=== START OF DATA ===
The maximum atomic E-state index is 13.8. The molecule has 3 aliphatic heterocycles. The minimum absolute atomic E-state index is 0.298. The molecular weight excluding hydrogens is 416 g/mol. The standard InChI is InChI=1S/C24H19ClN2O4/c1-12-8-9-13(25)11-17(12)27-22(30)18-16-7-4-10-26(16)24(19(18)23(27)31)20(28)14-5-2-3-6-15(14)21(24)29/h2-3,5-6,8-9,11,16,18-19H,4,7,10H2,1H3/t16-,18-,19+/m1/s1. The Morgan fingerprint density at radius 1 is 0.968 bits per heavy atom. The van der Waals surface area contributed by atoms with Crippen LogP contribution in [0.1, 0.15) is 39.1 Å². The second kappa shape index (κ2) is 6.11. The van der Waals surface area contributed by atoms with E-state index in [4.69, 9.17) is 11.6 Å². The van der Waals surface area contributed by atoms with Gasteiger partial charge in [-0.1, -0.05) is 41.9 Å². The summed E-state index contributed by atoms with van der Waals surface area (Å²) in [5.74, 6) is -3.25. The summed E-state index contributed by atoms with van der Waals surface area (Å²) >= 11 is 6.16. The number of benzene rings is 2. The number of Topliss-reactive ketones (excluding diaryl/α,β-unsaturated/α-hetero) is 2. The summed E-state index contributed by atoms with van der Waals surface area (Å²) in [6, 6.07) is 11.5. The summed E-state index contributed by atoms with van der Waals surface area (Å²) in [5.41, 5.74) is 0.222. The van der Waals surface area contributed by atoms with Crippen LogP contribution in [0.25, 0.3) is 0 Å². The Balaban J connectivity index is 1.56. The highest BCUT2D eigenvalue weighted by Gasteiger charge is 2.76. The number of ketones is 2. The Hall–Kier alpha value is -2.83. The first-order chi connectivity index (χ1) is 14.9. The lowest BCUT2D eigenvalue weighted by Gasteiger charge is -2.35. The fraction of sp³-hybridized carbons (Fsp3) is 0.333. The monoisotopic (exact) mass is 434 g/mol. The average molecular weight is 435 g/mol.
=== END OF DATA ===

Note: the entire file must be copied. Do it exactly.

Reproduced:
The maximum atomic E-state index is 13.8. The molecule has 3 aliphatic heterocycles. The minimum absolute atomic E-state index is 0.298. The molecular weight excluding hydrogens is 416 g/mol. The standard InChI is InChI=1S/C24H19ClN2O4/c1-12-8-9-13(25)11-17(12)27-22(30)18-16-7-4-10-26(16)24(19(18)23(27)31)20(28)14-5-2-3-6-15(14)21(24)29/h2-3,5-6,8-9,11,16,18-19H,4,7,10H2,1H3/t16-,18-,19+/m1/s1. The Morgan fingerprint density at radius 1 is 0.968 bits per heavy atom. The van der Waals surface area contributed by atoms with Crippen LogP contribution in [0.1, 0.15) is 39.1 Å². The second kappa shape index (κ2) is 6.11. The van der Waals surface area contributed by atoms with E-state index in [4.69, 9.17) is 11.6 Å². The van der Waals surface area contributed by atoms with Gasteiger partial charge in [-0.1, -0.05) is 41.9 Å². The summed E-state index contributed by atoms with van der Waals surface area (Å²) in [5.74, 6) is -3.25. The summed E-state index contributed by atoms with van der Waals surface area (Å²) >= 11 is 6.16. The number of benzene rings is 2. The number of Topliss-reactive ketones (excluding diaryl/α,β-unsaturated/α-hetero) is 2. The summed E-state index contributed by atoms with van der Waals surface area (Å²) in [6, 6.07) is 11.5. The summed E-state index contributed by atoms with van der Waals surface area (Å²) in [5.41, 5.74) is 0.222. The van der Waals surface area contributed by atoms with Crippen LogP contribution in [0.25, 0.3) is 0 Å². The Balaban J connectivity index is 1.56. The highest BCUT2D eigenvalue weighted by Gasteiger charge is 2.76. The number of ketones is 2. The Hall–Kier alpha value is -2.83. The first-order chi connectivity index (χ1) is 14.9. The lowest BCUT2D eigenvalue weighted by Gasteiger charge is -2.35. The fraction of sp³-hybridized carbons (Fsp3) is 0.333. The monoisotopic (exact) mass is 434 g/mol. The average molecular weight is 435 g/mol.